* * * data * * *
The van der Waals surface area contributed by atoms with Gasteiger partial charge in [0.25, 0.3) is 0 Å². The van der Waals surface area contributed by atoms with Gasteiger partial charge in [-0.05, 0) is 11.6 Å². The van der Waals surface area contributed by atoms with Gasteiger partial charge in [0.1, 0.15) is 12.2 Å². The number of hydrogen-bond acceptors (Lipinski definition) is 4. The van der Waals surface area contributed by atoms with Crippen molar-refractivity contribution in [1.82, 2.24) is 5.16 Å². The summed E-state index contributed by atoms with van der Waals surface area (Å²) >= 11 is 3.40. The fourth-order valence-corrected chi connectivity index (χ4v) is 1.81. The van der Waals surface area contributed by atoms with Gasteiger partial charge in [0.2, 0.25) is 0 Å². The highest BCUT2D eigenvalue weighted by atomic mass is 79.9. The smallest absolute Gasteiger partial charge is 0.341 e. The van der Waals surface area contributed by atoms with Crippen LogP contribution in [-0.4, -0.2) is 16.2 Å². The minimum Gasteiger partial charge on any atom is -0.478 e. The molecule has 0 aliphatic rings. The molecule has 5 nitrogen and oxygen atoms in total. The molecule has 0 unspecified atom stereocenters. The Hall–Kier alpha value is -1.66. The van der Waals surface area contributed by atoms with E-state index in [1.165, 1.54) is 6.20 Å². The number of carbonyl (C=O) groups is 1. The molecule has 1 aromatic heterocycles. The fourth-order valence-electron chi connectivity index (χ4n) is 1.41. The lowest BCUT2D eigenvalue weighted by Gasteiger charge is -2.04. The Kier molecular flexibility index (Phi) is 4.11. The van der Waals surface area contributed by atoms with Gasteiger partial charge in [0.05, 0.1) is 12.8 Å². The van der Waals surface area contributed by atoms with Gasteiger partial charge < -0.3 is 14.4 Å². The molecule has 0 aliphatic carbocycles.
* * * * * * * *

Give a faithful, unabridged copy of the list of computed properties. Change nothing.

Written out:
The van der Waals surface area contributed by atoms with Gasteiger partial charge in [0.25, 0.3) is 0 Å². The van der Waals surface area contributed by atoms with Gasteiger partial charge in [-0.05, 0) is 11.6 Å². The van der Waals surface area contributed by atoms with Gasteiger partial charge in [0.1, 0.15) is 12.2 Å². The number of hydrogen-bond acceptors (Lipinski definition) is 4. The van der Waals surface area contributed by atoms with Crippen molar-refractivity contribution in [1.82, 2.24) is 5.16 Å². The summed E-state index contributed by atoms with van der Waals surface area (Å²) >= 11 is 3.40. The fourth-order valence-corrected chi connectivity index (χ4v) is 1.81. The van der Waals surface area contributed by atoms with Gasteiger partial charge in [0.2, 0.25) is 0 Å². The highest BCUT2D eigenvalue weighted by atomic mass is 79.9. The smallest absolute Gasteiger partial charge is 0.341 e. The van der Waals surface area contributed by atoms with Crippen LogP contribution in [-0.4, -0.2) is 16.2 Å². The minimum Gasteiger partial charge on any atom is -0.478 e. The molecule has 0 aliphatic rings. The molecule has 5 nitrogen and oxygen atoms in total. The molecule has 0 unspecified atom stereocenters. The Hall–Kier alpha value is -1.66. The van der Waals surface area contributed by atoms with E-state index in [1.165, 1.54) is 6.20 Å². The number of carbonyl (C=O) groups is 1. The molecule has 1 aromatic heterocycles. The fourth-order valence-electron chi connectivity index (χ4n) is 1.41. The lowest BCUT2D eigenvalue weighted by Gasteiger charge is -2.04. The Kier molecular flexibility index (Phi) is 4.11. The van der Waals surface area contributed by atoms with Gasteiger partial charge in [0.05, 0.1) is 12.8 Å². The van der Waals surface area contributed by atoms with Gasteiger partial charge < -0.3 is 14.4 Å². The molecule has 0 aliphatic carbocycles.